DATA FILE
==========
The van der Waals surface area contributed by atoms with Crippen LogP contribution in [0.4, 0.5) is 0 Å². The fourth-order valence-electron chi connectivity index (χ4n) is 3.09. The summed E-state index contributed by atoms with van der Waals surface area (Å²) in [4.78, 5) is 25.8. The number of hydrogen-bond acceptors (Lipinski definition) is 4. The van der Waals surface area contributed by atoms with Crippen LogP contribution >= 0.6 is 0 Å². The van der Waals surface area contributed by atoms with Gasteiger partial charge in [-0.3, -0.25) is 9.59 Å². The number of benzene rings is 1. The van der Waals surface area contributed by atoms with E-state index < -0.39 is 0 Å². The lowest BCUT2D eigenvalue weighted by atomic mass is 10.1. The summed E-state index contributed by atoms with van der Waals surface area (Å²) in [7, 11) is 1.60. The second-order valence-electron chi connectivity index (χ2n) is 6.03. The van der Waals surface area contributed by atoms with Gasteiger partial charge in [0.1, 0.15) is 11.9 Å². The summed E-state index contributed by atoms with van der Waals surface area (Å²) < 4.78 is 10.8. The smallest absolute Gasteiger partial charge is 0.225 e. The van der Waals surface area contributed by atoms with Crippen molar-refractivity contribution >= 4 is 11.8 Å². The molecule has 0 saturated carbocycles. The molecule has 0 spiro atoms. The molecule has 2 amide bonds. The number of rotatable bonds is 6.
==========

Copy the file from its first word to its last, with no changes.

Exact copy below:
The van der Waals surface area contributed by atoms with Crippen LogP contribution in [0.4, 0.5) is 0 Å². The fourth-order valence-electron chi connectivity index (χ4n) is 3.09. The summed E-state index contributed by atoms with van der Waals surface area (Å²) in [4.78, 5) is 25.8. The number of hydrogen-bond acceptors (Lipinski definition) is 4. The van der Waals surface area contributed by atoms with Crippen LogP contribution >= 0.6 is 0 Å². The van der Waals surface area contributed by atoms with Gasteiger partial charge in [-0.3, -0.25) is 9.59 Å². The number of benzene rings is 1. The van der Waals surface area contributed by atoms with E-state index < -0.39 is 0 Å². The lowest BCUT2D eigenvalue weighted by atomic mass is 10.1. The summed E-state index contributed by atoms with van der Waals surface area (Å²) in [7, 11) is 1.60. The second-order valence-electron chi connectivity index (χ2n) is 6.03. The van der Waals surface area contributed by atoms with Gasteiger partial charge in [0.1, 0.15) is 11.9 Å². The summed E-state index contributed by atoms with van der Waals surface area (Å²) < 4.78 is 10.8. The smallest absolute Gasteiger partial charge is 0.225 e. The van der Waals surface area contributed by atoms with Crippen molar-refractivity contribution >= 4 is 11.8 Å². The molecule has 0 saturated carbocycles. The molecule has 0 spiro atoms. The molecule has 2 amide bonds. The number of rotatable bonds is 6.